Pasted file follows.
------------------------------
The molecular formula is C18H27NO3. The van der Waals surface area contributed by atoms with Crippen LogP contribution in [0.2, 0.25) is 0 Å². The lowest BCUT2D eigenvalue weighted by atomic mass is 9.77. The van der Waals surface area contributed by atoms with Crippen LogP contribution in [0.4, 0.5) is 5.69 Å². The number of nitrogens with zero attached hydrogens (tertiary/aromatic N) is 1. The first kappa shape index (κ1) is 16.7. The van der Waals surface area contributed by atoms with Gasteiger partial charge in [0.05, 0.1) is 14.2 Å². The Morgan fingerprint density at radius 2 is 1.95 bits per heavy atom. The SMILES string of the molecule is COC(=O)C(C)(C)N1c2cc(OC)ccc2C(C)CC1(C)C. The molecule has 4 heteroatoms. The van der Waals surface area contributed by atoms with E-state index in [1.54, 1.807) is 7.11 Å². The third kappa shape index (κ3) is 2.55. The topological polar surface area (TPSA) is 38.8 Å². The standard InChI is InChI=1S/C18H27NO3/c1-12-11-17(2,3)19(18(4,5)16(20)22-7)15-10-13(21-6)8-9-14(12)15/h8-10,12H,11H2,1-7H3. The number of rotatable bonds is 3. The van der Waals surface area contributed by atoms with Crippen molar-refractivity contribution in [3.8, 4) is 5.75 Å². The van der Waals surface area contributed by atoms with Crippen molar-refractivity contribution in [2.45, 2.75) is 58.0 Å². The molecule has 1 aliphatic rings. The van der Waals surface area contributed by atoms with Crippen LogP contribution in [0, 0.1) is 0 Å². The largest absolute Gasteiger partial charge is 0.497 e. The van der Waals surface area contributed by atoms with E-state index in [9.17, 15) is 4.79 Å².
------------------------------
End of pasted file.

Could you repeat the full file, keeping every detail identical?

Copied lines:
The molecular formula is C18H27NO3. The van der Waals surface area contributed by atoms with Crippen LogP contribution in [0.2, 0.25) is 0 Å². The lowest BCUT2D eigenvalue weighted by atomic mass is 9.77. The van der Waals surface area contributed by atoms with Crippen LogP contribution in [0.4, 0.5) is 5.69 Å². The number of nitrogens with zero attached hydrogens (tertiary/aromatic N) is 1. The first kappa shape index (κ1) is 16.7. The van der Waals surface area contributed by atoms with Gasteiger partial charge in [0.05, 0.1) is 14.2 Å². The Morgan fingerprint density at radius 2 is 1.95 bits per heavy atom. The SMILES string of the molecule is COC(=O)C(C)(C)N1c2cc(OC)ccc2C(C)CC1(C)C. The molecule has 4 heteroatoms. The van der Waals surface area contributed by atoms with E-state index in [1.54, 1.807) is 7.11 Å². The third kappa shape index (κ3) is 2.55. The topological polar surface area (TPSA) is 38.8 Å². The standard InChI is InChI=1S/C18H27NO3/c1-12-11-17(2,3)19(18(4,5)16(20)22-7)15-10-13(21-6)8-9-14(12)15/h8-10,12H,11H2,1-7H3. The number of rotatable bonds is 3. The van der Waals surface area contributed by atoms with Crippen molar-refractivity contribution in [3.8, 4) is 5.75 Å². The van der Waals surface area contributed by atoms with Crippen molar-refractivity contribution in [2.45, 2.75) is 58.0 Å². The molecule has 1 aliphatic rings. The van der Waals surface area contributed by atoms with Crippen LogP contribution in [0, 0.1) is 0 Å². The largest absolute Gasteiger partial charge is 0.497 e. The van der Waals surface area contributed by atoms with E-state index in [9.17, 15) is 4.79 Å².